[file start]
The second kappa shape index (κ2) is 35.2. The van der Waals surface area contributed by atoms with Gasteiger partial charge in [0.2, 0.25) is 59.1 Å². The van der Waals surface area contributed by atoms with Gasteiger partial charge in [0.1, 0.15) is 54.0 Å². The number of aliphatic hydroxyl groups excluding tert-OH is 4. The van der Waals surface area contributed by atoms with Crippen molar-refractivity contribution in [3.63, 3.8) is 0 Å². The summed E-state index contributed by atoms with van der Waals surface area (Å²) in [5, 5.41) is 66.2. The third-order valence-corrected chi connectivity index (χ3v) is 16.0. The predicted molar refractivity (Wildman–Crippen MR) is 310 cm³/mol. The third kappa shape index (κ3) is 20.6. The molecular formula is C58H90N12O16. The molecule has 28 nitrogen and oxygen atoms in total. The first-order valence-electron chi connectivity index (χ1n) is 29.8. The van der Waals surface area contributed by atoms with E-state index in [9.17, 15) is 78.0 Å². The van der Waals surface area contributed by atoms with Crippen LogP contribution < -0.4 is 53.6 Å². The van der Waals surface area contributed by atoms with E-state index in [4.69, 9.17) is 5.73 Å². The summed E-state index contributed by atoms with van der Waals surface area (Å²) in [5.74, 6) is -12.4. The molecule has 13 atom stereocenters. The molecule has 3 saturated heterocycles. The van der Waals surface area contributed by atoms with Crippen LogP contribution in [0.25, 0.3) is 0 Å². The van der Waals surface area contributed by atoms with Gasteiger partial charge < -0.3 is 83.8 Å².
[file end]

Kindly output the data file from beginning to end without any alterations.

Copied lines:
The second kappa shape index (κ2) is 35.2. The van der Waals surface area contributed by atoms with Gasteiger partial charge in [0.2, 0.25) is 59.1 Å². The van der Waals surface area contributed by atoms with Gasteiger partial charge in [0.1, 0.15) is 54.0 Å². The number of aliphatic hydroxyl groups excluding tert-OH is 4. The van der Waals surface area contributed by atoms with Crippen molar-refractivity contribution in [3.63, 3.8) is 0 Å². The summed E-state index contributed by atoms with van der Waals surface area (Å²) in [5, 5.41) is 66.2. The third-order valence-corrected chi connectivity index (χ3v) is 16.0. The predicted molar refractivity (Wildman–Crippen MR) is 310 cm³/mol. The third kappa shape index (κ3) is 20.6. The molecular formula is C58H90N12O16. The molecule has 28 nitrogen and oxygen atoms in total. The first-order valence-electron chi connectivity index (χ1n) is 29.8. The van der Waals surface area contributed by atoms with E-state index in [9.17, 15) is 78.0 Å². The van der Waals surface area contributed by atoms with Crippen LogP contribution < -0.4 is 53.6 Å². The van der Waals surface area contributed by atoms with E-state index in [4.69, 9.17) is 5.73 Å². The summed E-state index contributed by atoms with van der Waals surface area (Å²) in [5.74, 6) is -12.4. The molecule has 13 atom stereocenters. The molecule has 3 saturated heterocycles. The van der Waals surface area contributed by atoms with Crippen LogP contribution in [0.25, 0.3) is 0 Å². The van der Waals surface area contributed by atoms with Gasteiger partial charge < -0.3 is 83.8 Å².